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4. How much is the public sector borrowing?

In the current financial year-to date (April 2017 to July 2017), the public sector spent more money than it received in taxes and other income. This meant it had to borrow £22.8 billion; that is £1.9 billion more than in the same period in the previous financial year.

Of this £22.8 billion of public sector net borrowing excluding public sector banks (PSNB ex), £13.5 billion related to the cost of the “day-to-day” activities of the public sector (the current budget deficit), while £9.3 billion related to capital spending (or net investment) such as infrastructure.

Figure 1 presents both monthly and cumulative public sector net borrowing (excluding public sector banks) in the current financial year-to-date and compares these with the previous financial year.

The difference between central government's income and spending makes the largest contribution to the amount borrowed by the public sector. In the current financial year-to-date, of the £22.8 billion borrowed by the public sector, £25.9 billion was borrowed by central government, while local government net borrowing was in surplus by £4.4 billion.

In the current financial year-to-date, central government received £226.6 billion in income; including £168.1 billion in taxes. This was around 4% more than in the same period in the previous financial year.

Over the same period, central government spent £245.9 billion; around 5% more than in the same period in the previous financial year. Of this amount, just below two-thirds was spent by central government departments (such as health, education and defence), around one-third on social benefits (such as pensions, unemployment payments, Child Benefit and Maternity Pay), with the remaining being spent on capital investment and interest on government’s outstanding debt.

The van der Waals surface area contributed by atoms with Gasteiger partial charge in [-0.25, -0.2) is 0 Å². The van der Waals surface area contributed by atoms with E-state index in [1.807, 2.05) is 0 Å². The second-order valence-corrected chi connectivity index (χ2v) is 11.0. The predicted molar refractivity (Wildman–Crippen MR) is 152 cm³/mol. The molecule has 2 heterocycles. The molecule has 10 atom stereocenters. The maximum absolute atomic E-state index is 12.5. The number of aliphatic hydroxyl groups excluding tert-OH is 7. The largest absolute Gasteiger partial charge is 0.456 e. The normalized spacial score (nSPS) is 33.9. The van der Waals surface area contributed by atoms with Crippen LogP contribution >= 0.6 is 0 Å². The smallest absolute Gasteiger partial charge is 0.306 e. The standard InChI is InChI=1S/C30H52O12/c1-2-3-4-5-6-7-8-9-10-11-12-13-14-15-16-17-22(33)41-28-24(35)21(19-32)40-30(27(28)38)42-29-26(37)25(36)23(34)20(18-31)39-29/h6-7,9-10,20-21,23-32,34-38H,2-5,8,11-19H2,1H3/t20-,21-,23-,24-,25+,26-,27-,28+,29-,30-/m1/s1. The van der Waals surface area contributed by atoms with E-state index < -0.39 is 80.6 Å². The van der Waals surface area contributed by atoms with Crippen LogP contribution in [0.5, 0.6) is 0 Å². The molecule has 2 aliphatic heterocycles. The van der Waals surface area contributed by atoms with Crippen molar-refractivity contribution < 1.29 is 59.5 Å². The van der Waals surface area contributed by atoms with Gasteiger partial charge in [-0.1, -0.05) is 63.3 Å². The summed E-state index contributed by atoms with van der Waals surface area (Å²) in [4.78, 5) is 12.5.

Appendix D to this release contains a detailed breakdown of public sector current receipts.

Figure 2 summarises public sector borrowing by sub-sector in the current financial year-to-date (April to July 2017) and compares these with the same period in the previous financial year.

This presentation splits PSNB ex into each of its four sub-sectors: central government, local government, public corporations and Bank of England.

A further breakdown (receipts, expenditure (both current and capital) and depreciation) is provided for central government, local government and public corporations; with central government current receipts and current expenditure being presented in further detail.

Figure 3 illustrates that annual borrowing has generally been falling since the peak in the financial year ending March 2010 (April 2009 to March 2010).